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France: Lake Bourget’s water to be used for heating and cooling buildings

in Renewable Energy by

B’eeau Lac is a new project that took birth in the department of Savoy in Auvergne-Rhône-Alpes region, France. Renowned as a resort for water activities, the Bourget Lake- locally known as the Grey lake- will now has a new facet. Within the next four years, water from the Bourget Lake will equally be used for heating and cooling buildings as well as enterprises in the region.

Bourget Lake. Source:
Bourget Lake. Source:

The idea to use fresh water for cooling and heating purposes is not new. Hydrothermal cooling, also known as Lake Source cooling or Seawater air conditioning, as well as geothermal heating systems have already been adopted in countries like Canada. Yet, for the department of Savoy, it is an innovative step to go green. The B’eeau (Bourget Environnement Energie Amenagement Urbanisme or Bourget Environment Energy Development Town Planning in English) has been designed following surveys regarding the possibilities of exploiting renewable energy in the region. The project was inspired from a similar one having already been implemented in Geneva.

Bourget Lake spans over an area of 44 km2 while its average depth is around 85m. It is the biggest natural lake of glacial origin in France. Diverse sports activities as well as fishing are carried out in its waters.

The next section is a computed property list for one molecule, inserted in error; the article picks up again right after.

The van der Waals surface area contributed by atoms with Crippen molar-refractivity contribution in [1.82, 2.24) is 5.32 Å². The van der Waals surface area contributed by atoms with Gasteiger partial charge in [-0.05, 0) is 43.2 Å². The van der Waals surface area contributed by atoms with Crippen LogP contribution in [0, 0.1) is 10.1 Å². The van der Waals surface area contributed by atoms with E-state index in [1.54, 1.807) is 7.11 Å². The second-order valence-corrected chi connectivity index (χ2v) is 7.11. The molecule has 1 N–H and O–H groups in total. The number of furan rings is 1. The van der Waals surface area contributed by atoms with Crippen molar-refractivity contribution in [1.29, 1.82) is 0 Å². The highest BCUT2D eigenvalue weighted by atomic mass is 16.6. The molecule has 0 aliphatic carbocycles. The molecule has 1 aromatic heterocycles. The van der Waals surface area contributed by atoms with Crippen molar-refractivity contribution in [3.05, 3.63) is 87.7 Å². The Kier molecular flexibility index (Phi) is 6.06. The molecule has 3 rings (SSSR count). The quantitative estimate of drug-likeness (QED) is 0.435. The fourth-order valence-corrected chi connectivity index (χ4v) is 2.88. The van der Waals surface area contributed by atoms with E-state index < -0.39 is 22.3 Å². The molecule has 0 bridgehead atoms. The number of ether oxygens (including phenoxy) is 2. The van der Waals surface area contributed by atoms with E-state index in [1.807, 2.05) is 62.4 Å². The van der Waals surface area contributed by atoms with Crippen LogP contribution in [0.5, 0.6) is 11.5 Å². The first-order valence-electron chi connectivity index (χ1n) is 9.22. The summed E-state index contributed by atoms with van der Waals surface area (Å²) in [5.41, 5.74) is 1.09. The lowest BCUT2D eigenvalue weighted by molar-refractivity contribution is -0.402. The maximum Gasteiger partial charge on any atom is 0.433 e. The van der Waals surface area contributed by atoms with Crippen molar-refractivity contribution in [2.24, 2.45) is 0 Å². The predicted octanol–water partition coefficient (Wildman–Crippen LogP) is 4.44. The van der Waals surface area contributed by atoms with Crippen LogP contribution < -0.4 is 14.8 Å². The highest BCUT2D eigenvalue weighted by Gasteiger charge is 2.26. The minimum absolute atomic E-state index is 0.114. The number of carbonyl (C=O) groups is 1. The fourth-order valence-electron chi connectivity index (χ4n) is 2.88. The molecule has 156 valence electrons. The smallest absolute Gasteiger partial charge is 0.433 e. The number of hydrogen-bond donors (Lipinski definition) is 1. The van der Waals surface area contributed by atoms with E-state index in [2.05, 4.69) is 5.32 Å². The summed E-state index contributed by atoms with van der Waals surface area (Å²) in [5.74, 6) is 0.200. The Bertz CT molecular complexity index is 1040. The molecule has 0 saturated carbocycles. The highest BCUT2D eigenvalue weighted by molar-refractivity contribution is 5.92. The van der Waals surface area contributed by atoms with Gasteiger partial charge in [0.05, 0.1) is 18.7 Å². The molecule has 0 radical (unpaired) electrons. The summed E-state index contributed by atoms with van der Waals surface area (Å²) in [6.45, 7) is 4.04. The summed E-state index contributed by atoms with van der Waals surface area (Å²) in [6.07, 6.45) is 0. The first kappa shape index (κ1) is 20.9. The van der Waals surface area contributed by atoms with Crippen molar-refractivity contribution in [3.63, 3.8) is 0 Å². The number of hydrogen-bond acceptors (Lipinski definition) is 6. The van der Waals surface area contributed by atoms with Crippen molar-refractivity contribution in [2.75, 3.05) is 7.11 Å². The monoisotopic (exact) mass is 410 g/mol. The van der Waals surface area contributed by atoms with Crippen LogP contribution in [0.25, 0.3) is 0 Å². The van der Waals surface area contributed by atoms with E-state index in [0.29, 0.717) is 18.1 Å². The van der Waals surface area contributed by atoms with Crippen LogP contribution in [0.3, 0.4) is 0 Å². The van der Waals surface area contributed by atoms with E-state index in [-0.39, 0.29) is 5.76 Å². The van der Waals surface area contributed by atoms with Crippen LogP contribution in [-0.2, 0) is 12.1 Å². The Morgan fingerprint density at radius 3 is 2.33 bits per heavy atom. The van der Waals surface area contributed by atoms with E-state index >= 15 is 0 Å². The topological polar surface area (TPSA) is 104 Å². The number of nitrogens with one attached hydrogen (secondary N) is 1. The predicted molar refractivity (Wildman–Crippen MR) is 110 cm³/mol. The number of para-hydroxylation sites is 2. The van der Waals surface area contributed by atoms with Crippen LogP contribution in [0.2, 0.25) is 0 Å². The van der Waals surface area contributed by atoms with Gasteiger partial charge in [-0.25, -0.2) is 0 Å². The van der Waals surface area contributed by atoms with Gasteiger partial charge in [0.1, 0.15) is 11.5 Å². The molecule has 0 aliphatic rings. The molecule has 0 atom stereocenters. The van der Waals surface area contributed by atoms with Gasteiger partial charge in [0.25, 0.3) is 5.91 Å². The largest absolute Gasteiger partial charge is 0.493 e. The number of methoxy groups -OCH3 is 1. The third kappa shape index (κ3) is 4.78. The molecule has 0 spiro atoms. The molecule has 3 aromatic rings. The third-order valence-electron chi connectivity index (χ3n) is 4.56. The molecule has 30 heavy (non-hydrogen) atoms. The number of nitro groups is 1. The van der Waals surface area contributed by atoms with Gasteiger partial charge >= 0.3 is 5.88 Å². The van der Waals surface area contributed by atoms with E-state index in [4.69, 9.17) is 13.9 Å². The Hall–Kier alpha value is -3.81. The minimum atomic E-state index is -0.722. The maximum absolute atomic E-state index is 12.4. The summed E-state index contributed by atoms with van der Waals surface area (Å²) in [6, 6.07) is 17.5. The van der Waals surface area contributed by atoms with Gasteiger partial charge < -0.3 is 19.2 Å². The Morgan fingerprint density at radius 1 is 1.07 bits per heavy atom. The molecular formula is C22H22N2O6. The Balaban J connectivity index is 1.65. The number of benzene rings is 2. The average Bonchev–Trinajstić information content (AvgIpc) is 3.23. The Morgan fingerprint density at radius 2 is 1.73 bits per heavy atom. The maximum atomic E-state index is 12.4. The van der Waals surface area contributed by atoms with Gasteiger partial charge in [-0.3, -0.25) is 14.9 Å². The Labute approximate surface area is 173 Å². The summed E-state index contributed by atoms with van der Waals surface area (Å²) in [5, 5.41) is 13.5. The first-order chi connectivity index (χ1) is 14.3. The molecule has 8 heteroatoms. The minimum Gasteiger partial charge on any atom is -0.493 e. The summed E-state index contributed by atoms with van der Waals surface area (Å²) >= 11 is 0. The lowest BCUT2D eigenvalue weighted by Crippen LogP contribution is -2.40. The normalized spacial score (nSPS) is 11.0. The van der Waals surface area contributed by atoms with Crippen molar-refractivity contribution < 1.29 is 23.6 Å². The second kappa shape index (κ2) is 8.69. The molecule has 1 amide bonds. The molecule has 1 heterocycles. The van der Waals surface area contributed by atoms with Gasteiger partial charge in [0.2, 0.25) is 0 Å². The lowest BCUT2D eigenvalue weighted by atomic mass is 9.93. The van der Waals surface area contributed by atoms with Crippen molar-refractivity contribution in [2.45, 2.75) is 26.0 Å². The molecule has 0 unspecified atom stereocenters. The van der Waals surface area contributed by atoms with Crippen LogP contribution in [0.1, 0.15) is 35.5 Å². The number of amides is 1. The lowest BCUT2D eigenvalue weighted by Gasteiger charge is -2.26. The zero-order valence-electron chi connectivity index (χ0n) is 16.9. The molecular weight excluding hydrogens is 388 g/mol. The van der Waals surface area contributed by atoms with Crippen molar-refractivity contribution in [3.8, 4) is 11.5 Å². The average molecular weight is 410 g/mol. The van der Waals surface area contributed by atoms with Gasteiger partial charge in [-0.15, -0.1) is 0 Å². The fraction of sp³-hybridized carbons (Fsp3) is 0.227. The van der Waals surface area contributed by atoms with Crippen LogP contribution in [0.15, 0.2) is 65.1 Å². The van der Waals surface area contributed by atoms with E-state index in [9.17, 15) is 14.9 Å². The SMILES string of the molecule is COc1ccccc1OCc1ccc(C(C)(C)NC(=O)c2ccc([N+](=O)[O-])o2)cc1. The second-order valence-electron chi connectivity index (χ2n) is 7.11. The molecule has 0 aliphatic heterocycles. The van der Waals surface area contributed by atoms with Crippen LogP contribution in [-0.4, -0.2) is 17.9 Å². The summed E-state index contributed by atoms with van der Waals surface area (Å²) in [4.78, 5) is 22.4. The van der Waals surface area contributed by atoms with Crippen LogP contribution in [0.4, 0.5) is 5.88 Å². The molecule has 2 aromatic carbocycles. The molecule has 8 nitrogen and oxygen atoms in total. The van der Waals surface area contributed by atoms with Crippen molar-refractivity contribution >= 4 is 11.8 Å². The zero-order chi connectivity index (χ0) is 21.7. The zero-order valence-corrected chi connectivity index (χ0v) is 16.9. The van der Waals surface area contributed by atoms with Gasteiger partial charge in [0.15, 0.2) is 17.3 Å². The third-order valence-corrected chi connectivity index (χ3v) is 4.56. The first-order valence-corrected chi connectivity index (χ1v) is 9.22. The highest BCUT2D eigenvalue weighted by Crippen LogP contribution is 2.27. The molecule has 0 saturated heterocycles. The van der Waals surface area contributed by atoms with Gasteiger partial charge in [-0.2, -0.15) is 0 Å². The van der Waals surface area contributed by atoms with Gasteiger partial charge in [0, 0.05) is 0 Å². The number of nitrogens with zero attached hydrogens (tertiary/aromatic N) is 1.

Once the B’eeau Lac project will be completed, it will become the pioneer in France, whereby hydrothermal energy drawn from lake water is being used


The project will be implemented by Metropole Savoie and Savoie Technolac. The B’eeau Lac project consists of pumping the waters of the lake from a depth of 35 metres at a stable temperature of 6 degrees Celsius. This system allows the production of industrial refrigeration and refreshing as well as heating in low temperature buildings.

The water is then returned to Bourget Lake. The advantages of this system are numerous: it does not require the use of land, it does not emit CO2, and it avoids the usual health risks associated with conventional cold production. Finally, it is a tremendous asset in terms of spatial planning and attractiveness to companies wishing to settle in the region.

The demand for cold production is increasing more and more in certain sectors in the region, such as plastics processing, food processing, and pharmaceutical production as well as in the IT. The innovative mode of heating and cooling will definitely represent a cut in expenditures for companies and public bodies as well.  Businesses have been keen to use hydrothermal cooling and heating as they have also been able to free space previously occupied by cooling/heating units.



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